It's been five years since we started moving our marketing, and our customers' marketing, toward more of an inbound approach. Most of our customers are B2B marketers, so we strive to find the best channels and content to meet their goals for lead generation and conversion to customers. We usually include social media in the mix, some customers more than others, depending on where their buyers are most likely to be found online. The question remains—is social media an effective channel for B2B lead generation, or should we focus on other channels?
A 2013 Business.com survey of 500 pay-per-lead advertisers found that a majority of B2B marketers were skeptical about the value of using social media tools for lead generation. Instead, more than 66 percent favored outbound marketing (inside sales, telemarketing, live events and tradeshows). While content marketing and social media sharing were in use by 71 percent of B2B marketers, only about 22 percent rated these methods as "effective," with customer testimonials and case studies rated as the highest performing types of lead generation. The infographic below summarizes this data.
If you believe that the above data accurately represents CMO sentiments these days, there are some pretty surprising implications.
I think the Business.com survey overlooks other surveys and reports showing the relative effectiveness of content marketing, social media and SEO in building sales pipelines. For example, the Content Marketing Institute reported widespread (and increasing) use of social media in content distribution in 2013, but, at the same time, respondents considered LinkedIn to be the only highly effective social media channel. CRM Daily reported inbound channels deliver up to 30X the conversion rate of outbound campaigns. According to HubSpot, inbound strategies double website conversion rates from 6 percent to 12 percent, and inbound marketing delivers 54 percent more leads into the marketing funnel than outbound marketing.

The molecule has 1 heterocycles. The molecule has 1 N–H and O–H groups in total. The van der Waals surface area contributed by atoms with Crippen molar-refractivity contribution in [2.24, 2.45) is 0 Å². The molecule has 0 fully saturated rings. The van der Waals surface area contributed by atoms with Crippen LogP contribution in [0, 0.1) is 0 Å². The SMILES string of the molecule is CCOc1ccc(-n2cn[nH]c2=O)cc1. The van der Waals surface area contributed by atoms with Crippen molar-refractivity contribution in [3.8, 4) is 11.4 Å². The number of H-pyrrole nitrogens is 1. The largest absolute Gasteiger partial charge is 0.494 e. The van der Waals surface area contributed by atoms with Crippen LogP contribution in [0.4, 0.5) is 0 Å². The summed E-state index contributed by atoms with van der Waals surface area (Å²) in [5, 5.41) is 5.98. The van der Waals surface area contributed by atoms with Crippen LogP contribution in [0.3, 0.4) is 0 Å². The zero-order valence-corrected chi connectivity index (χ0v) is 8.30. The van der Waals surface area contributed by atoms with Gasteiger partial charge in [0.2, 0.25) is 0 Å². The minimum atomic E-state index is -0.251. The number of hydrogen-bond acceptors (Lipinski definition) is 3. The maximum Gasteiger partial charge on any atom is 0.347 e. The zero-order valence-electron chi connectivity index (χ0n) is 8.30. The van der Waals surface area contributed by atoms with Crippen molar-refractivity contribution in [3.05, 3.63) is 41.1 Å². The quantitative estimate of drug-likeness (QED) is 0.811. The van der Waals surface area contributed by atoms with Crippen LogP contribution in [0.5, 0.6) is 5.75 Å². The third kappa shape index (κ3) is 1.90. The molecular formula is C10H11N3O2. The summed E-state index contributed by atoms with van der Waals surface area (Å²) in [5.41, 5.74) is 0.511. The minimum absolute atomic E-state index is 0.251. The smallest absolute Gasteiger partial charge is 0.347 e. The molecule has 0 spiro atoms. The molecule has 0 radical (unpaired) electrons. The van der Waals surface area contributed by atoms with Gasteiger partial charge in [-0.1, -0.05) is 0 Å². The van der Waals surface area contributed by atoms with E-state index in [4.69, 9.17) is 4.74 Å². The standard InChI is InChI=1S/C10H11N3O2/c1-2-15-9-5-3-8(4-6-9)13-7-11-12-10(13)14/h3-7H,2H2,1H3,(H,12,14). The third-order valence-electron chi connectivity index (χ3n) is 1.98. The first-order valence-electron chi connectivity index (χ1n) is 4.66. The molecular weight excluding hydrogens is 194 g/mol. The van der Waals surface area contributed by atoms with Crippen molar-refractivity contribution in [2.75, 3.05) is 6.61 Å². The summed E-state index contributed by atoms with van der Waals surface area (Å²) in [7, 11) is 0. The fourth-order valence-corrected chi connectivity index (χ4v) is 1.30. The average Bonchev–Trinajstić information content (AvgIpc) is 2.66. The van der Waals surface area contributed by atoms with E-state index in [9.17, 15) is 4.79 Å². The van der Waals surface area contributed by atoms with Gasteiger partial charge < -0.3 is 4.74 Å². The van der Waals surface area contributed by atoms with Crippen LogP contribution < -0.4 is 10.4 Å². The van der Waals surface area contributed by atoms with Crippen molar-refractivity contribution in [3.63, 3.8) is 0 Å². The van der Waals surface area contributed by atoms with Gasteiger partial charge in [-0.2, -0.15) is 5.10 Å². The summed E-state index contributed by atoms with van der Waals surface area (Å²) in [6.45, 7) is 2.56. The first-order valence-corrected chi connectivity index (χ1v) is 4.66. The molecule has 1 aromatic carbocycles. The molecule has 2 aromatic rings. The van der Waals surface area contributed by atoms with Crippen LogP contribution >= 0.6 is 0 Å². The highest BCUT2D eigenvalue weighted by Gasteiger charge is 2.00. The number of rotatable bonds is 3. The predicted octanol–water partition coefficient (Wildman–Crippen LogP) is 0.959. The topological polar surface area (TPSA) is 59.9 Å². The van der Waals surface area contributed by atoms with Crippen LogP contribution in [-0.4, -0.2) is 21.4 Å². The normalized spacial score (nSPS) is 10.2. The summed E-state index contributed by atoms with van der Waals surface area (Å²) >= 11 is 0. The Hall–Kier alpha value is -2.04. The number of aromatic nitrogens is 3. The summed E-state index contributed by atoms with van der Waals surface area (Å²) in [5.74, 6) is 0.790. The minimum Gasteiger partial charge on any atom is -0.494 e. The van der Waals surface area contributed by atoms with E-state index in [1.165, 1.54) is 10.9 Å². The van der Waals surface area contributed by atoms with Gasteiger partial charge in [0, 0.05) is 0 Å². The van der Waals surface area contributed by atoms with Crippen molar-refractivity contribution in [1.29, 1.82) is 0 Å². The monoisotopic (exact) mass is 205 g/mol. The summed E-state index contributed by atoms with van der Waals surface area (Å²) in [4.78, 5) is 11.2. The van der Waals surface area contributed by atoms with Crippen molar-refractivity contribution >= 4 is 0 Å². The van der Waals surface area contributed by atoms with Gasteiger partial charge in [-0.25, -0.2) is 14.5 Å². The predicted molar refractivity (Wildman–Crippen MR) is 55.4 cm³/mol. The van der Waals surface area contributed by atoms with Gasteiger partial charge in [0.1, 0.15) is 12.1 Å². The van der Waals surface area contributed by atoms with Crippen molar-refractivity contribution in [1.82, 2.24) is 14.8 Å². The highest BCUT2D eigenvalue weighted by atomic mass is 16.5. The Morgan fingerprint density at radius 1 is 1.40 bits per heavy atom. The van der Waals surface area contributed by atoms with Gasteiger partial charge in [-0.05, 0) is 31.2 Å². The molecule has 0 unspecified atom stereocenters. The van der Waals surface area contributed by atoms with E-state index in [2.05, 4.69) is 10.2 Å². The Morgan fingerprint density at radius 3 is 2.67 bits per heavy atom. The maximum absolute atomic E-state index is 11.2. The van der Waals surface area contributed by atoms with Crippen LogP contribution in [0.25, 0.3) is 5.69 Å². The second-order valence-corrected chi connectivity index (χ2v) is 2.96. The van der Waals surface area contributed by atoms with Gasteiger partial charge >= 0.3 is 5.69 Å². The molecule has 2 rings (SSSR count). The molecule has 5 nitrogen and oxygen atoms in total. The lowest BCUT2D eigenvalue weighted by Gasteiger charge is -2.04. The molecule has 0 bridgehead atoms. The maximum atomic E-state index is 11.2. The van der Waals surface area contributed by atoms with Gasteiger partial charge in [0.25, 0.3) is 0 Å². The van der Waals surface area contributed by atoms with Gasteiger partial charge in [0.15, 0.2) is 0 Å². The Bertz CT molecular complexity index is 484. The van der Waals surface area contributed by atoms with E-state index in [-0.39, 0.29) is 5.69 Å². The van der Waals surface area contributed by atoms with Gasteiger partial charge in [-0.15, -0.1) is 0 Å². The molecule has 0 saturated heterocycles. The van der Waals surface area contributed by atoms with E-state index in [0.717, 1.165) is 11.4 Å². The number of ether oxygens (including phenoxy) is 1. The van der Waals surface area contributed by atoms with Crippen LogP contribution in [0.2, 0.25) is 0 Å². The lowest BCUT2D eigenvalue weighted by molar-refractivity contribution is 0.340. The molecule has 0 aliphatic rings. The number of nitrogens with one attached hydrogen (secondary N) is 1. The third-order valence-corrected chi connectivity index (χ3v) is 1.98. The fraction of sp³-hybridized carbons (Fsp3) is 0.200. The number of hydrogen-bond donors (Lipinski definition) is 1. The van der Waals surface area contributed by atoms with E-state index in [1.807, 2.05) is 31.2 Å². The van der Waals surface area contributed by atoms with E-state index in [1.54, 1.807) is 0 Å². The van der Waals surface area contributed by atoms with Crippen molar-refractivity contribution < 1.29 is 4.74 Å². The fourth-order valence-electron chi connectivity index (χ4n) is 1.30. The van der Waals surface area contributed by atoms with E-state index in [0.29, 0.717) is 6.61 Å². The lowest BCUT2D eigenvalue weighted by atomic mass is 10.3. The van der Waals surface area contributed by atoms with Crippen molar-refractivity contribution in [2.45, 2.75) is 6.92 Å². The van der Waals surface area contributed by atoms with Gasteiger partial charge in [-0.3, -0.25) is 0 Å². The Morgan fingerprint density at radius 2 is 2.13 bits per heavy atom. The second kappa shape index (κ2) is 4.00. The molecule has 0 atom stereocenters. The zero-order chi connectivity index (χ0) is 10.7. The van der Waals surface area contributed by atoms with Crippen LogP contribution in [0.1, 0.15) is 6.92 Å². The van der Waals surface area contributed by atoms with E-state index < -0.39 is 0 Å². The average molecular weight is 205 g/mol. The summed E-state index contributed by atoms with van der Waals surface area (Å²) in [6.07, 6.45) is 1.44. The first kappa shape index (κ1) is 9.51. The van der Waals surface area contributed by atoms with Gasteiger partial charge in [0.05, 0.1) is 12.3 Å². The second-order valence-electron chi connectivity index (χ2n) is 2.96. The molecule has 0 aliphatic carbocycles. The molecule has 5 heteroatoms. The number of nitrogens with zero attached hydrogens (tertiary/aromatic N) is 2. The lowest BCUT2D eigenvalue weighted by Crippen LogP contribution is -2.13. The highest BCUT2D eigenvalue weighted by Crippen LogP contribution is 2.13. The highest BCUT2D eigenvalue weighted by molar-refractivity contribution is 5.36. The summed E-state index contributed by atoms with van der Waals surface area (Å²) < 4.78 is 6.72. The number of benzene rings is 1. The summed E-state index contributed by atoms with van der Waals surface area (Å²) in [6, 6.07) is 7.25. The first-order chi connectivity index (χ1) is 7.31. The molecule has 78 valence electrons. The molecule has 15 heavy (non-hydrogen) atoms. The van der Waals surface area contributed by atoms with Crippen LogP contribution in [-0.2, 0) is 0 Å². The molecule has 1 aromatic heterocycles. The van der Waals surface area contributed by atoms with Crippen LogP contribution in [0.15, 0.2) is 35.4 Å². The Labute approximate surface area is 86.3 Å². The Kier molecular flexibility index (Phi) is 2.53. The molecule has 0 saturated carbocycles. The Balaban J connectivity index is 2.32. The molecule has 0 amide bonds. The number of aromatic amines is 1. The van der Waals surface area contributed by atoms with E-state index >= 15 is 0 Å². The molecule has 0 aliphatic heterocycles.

I think the frustration shown by CMOs with inbound tactics, especially social media, stems from the relative difficulty in deploying effective teams to support them. Let's face it, it's a lot easier to pull the trigger on an email blast, ad campaign or telemarketing campaign than it is to build an effective content marketing team that's well versed in social media engagement and promotion. Then there's the challenge of standing out in the crowd with content. As Jessica Meher so eloquently put it, "...the great thing about content marketing is that it works. The bad thing about content marketing is that almost everyone else has figured that out, and now, there is a deluge of crappy content on the internet."
On the other hand, while conversion rates for outbound marketing may be relatively low, time-to-campaign can be fast, with results starting to show up within a few days. CMOs love the immediacy of outbound, even if it can be difficult to measure results without driving leads to landing pages tied to marketing automation systems. Social media is particularly vexing for B2B because buyers don't generally like to use social channels to research and evaluate products and services. Most use Google for that. B2B executives use LinkedIn for networking, problem solving and job promotion (or search). Twitter is basically a news channel, while Facebook is for connecting with family and friends. And Pinterest? Pinterest is a big question mark for B2B.
You're both right! I think social media is getting a bad rap because it's been badly misused by marketers in recent years. While advertising sometimes works and works well for B2B, that's usually not the case. Social media is best used for relationship building, thought leadership and customer service. LinkedIn, Google+ and Twitter are still go-to channels for content search and curation. Your content marketers, thought leaders and support people need to be there to get the word out about your brand and answer questions. Really, the marketing channel debate boils down to short-term vs long-term goals.
Depending upon your business goals, you will want to put more eggs in one basket than another, but that may change next quarter. Your team should be building both inbound and outbound strategies and fueling them with great ideas and content. Each initiative should be carefully planned and measured. Tacitly ignoring one channel, such as social media, can be a reckless strategy based on confusion and urban legend. Successful companies will find the right mix of all tactics that fit their goals and talent profiles.
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